Chip Calibration Mode

The system LSI 100 automatically enters this chip calibration mode when the system LSI 100 receives a predetermined input from an external source, when a predetermined instruction is executed or when the power supply is turned on. In this mode, proper control values are programmed in the substrate-bias-setting fields 451 and 452 of the non-volatile memory 450 not through the communication interface line 500 so as to provide the functional modules 200 and 201 with substrate biases that satisfy an operating frequency margin and a maximum operating frequency required by specifications and minimize the power consumption. In addition, a predetermined calibration is carried out on the system LSI 100. Furthermore, functions executable in the chip calibration mode can be limited to functions executable in the chip inspection mode even though this limitation is not specially required.

Normal Operating Mode

In this normal operating mode, the functional modules 200 and 201 are each capable of operating at a maximum frequency defined by specifications. In addition, a control value stored in a substrate-bias-setting field allocated in the register 440 for controlling substrate biases to a certain functional module is for example equal to a control value stored in a substrate-bias-setting field allocated in the non-volatile memory 450 to the certain functional module or is a value that can be converted into a control value stored in a substrate-bias-setting field allocated in the non-volatile memory 450 to the certain functional module.

Low-Power-Consumption Mode

In this low-power-consumption mode, the functional modules 200 and 201 are each capable of operating at a frequency lower than the maximum frequency defined by specifications or reducing the power consumption to a value lower than that of the normal operating mode because the operation is halted. In addition, a control value stored in a substrate-bias-setting field allocated in the register 440 for controlling substrate biases to a certain functional module is for example different from a control value stored in a substrate-bias-setting field allocated in the non-volatile memory 450 to the certain functional module by a difference in a direction of raising the threshold voltage of the functional module, or is a value that can be converted into a control value different from a control value stored in a substrate-bias-setting field allocated in the non-volatile memory 450 to the certain functional module by a difference in a direction of raising the threshold voltage of the functional module. Furthermore, if the operation-mode control interface line 230 indicates that the functional module 200 is in a standby state, the control value stored in a substrate-bias-setting field allocated in the register 440 to the functional module 200 is a value that can be converted into a control value for maximizing the threshold voltage of the functional module 200 without regard to the control value stored in the corresponding substrate-bias-setting field in the non-volatile memory 450. By the same token, if the operation-mode control interface line 231 indicates that the functional module 201 is in a standby state, the control value stored in a substrate-bias-setting field allocated in the register 440 to the functional module 201 is a value that can be converted into a control value for maximizing the threshold voltage of the functional module 201 without regard to the control value stored in the corresponding substrate-bias-setting field in the non-volatile memory 450.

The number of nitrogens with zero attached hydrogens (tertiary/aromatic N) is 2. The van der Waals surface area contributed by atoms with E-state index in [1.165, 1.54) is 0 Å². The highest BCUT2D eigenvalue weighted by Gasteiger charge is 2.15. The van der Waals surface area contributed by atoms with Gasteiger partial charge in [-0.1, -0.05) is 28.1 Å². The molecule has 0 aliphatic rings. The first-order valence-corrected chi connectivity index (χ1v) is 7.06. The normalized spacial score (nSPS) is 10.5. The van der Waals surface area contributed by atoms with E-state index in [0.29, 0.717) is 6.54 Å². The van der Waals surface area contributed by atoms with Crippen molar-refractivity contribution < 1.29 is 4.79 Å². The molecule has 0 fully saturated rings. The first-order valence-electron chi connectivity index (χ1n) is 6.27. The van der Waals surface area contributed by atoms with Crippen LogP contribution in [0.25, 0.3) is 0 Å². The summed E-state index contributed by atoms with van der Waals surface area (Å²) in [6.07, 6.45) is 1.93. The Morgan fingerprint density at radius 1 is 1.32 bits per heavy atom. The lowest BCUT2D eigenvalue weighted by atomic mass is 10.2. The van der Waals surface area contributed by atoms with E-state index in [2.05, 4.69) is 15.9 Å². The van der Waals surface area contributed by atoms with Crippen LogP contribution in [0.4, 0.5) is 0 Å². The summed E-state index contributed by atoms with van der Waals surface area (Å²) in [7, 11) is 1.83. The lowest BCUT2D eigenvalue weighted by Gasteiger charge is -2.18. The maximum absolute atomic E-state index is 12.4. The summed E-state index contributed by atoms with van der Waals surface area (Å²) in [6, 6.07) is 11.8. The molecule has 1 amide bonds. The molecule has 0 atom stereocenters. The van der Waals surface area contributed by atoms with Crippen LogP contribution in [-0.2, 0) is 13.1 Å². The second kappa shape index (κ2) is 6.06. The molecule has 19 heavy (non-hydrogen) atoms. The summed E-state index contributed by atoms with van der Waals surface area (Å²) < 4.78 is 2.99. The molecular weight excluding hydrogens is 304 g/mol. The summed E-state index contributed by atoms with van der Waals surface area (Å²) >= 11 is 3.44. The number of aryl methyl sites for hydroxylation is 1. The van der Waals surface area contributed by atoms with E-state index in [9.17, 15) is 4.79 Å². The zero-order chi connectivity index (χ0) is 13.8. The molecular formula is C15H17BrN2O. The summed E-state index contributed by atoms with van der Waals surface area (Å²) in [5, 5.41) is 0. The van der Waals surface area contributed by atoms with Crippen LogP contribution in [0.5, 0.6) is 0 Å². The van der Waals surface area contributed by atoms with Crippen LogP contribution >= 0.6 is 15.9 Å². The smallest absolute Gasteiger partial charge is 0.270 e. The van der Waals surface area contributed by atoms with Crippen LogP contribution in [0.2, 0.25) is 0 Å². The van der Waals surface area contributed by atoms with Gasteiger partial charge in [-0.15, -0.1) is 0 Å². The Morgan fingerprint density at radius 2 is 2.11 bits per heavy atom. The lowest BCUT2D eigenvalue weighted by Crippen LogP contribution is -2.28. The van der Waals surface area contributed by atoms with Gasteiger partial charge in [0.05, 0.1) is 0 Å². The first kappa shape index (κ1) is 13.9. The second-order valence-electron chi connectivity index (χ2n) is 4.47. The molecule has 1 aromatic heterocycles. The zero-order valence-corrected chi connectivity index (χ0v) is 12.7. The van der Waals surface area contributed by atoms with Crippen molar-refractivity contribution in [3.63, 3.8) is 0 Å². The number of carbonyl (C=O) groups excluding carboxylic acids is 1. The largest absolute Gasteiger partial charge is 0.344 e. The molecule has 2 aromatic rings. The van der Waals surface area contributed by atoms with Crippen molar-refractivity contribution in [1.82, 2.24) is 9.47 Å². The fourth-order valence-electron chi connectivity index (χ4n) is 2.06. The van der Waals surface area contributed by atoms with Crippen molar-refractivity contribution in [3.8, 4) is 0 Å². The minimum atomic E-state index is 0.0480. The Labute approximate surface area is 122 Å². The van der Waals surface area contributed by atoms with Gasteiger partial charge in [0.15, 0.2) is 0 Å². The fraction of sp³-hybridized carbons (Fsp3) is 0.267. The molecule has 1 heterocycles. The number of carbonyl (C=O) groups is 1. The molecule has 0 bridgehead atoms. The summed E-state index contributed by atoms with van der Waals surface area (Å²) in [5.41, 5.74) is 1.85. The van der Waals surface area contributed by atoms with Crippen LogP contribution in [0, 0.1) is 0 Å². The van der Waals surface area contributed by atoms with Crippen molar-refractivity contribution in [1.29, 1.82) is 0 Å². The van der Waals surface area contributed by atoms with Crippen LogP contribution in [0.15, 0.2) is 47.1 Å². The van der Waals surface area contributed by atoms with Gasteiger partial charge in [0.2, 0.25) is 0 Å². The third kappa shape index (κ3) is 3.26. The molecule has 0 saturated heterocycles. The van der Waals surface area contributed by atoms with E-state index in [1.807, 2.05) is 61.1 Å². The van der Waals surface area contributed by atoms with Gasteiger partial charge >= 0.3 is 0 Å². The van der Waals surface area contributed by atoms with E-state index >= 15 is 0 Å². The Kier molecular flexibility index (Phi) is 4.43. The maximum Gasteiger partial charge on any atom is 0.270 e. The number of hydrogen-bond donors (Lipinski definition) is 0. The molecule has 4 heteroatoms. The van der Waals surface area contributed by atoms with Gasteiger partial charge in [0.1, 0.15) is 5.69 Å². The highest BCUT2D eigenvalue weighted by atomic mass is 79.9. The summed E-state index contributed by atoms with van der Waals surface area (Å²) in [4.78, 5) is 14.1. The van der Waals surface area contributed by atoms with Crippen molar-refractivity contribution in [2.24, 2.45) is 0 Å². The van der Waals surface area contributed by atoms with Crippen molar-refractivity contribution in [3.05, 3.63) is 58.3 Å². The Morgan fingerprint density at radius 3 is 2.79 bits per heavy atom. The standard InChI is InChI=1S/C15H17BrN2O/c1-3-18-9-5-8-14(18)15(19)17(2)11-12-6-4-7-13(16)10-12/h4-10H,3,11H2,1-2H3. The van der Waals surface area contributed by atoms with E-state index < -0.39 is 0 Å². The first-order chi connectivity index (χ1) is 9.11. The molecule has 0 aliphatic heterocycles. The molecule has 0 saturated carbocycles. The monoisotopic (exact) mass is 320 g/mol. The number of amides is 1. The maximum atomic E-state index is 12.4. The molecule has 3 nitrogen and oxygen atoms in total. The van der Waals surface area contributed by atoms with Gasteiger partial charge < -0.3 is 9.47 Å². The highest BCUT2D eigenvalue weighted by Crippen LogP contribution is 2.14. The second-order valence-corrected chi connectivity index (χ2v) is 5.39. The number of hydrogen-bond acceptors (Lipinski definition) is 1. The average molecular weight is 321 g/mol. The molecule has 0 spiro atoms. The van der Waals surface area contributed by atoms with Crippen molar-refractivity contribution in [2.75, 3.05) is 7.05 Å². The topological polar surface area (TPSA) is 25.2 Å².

It is to be noted that a chip mode signal 424 indicates whether the operation mode of the functional module 200 or 201 is a chip inspection mode, a chip calibration mode or a mode other than the chip inspection mode and the chip calibration mode. In the case of a mode other than the chip inspection mode and the chip calibration mode, the operation mode control interface lines 230 and 231 indicate whether the operation modes of the functional modules 200 and 201 are the normal operating mode or the low-power-consumption mode excluding the standby state.